Covering 70 percent of the Earth's surface, the oceans are one of the essential and defining features of our planet. For a long time, the ocean's bounty seemed almost boundless. Now, we understand that the world's fisheries resources--and the billions of people who rely on fish and seafood as their primary source of protein and millions more who depend on the oceans for their livelihoods--are in serious trouble.
Most fisheries are in decline and some are even at risk of collapse. Over 30 percent of the world's fisheries are being fished at biologically unsustainable levels, and even more--nearly 60 percent--are already fully fished. Despite this, governments continue to spend billions of dollars a year on subsidies that exacerbate this decline in fisheries resources.
It is broadly recognized that these harmful fisheries subsidies lead to overfishing and overcapacity in global fishing fleets. This artificially increases supply and reduces prices in global fish markets, resulting in unfair competition and economic losses for fishing industries that do not benefit from these subsidies. At the same time, these subsidies promote overfishing that undermines long-term food security. There is also growing recognition of our shared responsibility to take action to protect our oceans, as evidenced by the UN Sustainable Development Goals.
On the occasion of the third Our Ocean Conference, 13 like-minded countries, including Argentina, Australia, Canada, Chile, Colombia, New Zealand, Norway, Papua New Guinea, Peru, Singapore, Switzerland, Uruguay, and the United States, have pledged to work together in the World Trade Organization (WTO) to negotiate a first of its kind, rules-based plurilateral agreement to prohibit harmful fisheries subsidies, including those that contribute to overfishing and overcapacity, and those linked to illegal, unreported and unregulated (IUU) fishing, which has increasingly been recognized not only as a conservation issue, but a national security issue as well. This group is just the vanguard, and will add new momentum on an issue that has been long-stalled in the WTO. We anticipate other conservation-minded WTO Members will join these negotiations and work towards an ambitious, high-standard agreement, while at the same time working to make progress toward a multilateral agreement on fisheries subsidies in the WTO.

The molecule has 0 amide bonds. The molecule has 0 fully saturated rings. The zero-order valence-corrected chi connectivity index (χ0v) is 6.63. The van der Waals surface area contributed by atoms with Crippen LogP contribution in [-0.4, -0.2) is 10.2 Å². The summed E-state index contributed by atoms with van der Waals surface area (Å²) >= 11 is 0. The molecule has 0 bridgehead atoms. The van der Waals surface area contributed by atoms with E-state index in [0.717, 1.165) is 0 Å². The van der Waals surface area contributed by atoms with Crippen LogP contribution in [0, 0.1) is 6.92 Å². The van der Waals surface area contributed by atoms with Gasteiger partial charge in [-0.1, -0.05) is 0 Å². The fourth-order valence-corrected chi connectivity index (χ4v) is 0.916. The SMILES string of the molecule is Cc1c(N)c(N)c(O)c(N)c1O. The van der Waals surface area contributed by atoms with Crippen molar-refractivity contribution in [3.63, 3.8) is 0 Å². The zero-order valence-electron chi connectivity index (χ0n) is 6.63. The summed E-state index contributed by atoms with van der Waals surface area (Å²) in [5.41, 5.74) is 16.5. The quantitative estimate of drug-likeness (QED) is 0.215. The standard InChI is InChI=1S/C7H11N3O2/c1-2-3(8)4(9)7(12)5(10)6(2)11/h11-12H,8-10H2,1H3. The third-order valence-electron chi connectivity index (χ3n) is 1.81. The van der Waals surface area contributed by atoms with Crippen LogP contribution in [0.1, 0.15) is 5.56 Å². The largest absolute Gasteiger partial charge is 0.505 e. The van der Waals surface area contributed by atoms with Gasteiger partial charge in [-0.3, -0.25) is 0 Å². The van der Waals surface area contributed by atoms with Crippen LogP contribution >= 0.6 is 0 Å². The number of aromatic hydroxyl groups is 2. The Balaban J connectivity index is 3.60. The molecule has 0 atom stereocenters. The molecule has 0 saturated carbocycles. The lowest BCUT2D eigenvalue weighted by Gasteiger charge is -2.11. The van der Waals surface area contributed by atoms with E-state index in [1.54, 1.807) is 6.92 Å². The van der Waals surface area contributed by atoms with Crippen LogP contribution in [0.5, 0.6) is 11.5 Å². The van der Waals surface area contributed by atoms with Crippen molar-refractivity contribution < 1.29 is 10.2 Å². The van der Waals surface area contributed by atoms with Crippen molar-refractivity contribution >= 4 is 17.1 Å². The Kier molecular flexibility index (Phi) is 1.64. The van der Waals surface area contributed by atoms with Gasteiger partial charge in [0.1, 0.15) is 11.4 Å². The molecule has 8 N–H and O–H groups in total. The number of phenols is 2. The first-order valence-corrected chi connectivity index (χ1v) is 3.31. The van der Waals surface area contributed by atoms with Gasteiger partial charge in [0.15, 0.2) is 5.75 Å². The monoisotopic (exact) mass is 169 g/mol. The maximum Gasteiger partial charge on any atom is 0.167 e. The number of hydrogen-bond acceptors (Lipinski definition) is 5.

These negotiations will build on--and extend to new trading partners--the type of commitments on harmful fisheries subsidies and obligations for enhanced transparency included in the Trans-Pacific Partnership (TPP) agreement, which the United States negotiated with 11 other Asia-Pacific countries, including eight of the top 20 fishing nations that together account for a quarter of global marine catch and seafood exports.
The Obama Administration has demonstrated a continued commitment to using our trade agreements and policies to help conserve the world's oceans and marine life for future generations. Launching negotiations for a fisheries subsidies plurilateral is an important step forward.
This post is part of a series produced by The Huffington Post in partnership with Secretary of State John Kerry's Our Oceanconference and Ocean Unite, an initiative to unite and activate powerful voices for ocean-conservation action. The series is being produced to coincide with the Our Ocean Conference (September 15th, 16th) as part of HuffPost's "What's Working" initiative, putting a spotlight on initiatives around the world that are solutions oriented. To read all the posts in the series, read here. The State Department does not endorse the content of this blog. Follow the conversation on Twitter with the hashtag #OurOcean #MakeASplash.